Hard money is too expensive.

The reality:

Hard money is likely going to be more expensive than that advertized by traditional lenders, i.e. a bank.  However, bank financing may not be an option, for any of the following reasons:

1.  A quick funding date may be impossible for a bank to meet.

2.  A rental property may have just recently been leased and is not adequately seasoned.

3.  The property condition may preclude bank financing and the borrower intends to rehab and resell quickly.

4.   The borrower is self-employed and has difficulty documenting his income.

Hard money is not the expensive option if it is the only option.

Finally, hard money is not too expensive if a borrower can use the funds to take advantage of a deep discount off the property purchase price for a fast close or to buy out a partner who needs quick cash.

The cost of borrowed capital is only one of the factors to consider.   Liquidity, speed and other factors play into the equation.  An equity partner will almost certainly be more expensive than borrowing hard money.  And the quicker you exit a project, the less expensive the hard money, where an equity partner will typically take the same percentage regardless of the time frame.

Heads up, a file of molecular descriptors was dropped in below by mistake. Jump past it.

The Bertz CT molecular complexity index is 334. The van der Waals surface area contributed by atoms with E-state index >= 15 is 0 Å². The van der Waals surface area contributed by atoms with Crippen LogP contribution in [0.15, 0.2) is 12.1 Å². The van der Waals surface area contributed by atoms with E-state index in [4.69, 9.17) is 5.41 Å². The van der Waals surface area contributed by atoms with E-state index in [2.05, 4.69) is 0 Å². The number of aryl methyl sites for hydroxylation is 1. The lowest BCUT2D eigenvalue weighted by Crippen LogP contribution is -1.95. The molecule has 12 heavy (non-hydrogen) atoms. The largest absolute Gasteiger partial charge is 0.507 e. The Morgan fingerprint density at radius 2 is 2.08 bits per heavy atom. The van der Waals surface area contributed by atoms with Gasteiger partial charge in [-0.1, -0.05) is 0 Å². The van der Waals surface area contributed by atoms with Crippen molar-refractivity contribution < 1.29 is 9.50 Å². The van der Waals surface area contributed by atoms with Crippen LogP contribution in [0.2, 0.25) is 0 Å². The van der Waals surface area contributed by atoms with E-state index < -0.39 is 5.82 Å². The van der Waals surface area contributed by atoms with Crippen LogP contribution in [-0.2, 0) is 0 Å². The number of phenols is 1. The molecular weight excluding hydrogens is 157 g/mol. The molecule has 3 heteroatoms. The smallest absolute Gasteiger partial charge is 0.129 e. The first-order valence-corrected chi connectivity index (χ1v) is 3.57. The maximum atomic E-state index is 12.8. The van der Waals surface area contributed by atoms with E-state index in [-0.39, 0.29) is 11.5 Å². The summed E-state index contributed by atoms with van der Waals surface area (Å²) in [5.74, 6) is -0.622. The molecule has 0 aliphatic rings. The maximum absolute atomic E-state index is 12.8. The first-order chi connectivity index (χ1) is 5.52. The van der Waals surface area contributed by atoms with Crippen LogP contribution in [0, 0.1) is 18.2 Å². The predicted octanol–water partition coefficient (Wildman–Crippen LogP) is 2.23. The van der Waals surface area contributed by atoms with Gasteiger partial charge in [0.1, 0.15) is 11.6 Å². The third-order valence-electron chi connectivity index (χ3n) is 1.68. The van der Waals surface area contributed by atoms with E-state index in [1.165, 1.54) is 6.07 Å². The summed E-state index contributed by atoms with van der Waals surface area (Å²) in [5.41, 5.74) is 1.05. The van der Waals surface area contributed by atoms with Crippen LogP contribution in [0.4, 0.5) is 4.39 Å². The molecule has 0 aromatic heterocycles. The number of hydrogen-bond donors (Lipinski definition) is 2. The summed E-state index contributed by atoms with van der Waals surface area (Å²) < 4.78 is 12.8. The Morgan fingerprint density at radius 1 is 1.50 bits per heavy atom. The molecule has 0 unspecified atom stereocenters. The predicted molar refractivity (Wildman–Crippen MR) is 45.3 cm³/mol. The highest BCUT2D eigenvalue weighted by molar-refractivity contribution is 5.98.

Another factor to consider is fees.  It is common for some hard money lenders to add junk fees to their closing statements, both at inception and at payoff.  We have no junk fees at all, and borrowers can save thousands by eliminating those fees using our funding.  In addition, ask in advance what the closing attorney charges.  I have seen attorney fees as high as $5000 for a simple closing!  Ridiculous.  So be sure to ask about all fees and percentages, both front end and back end.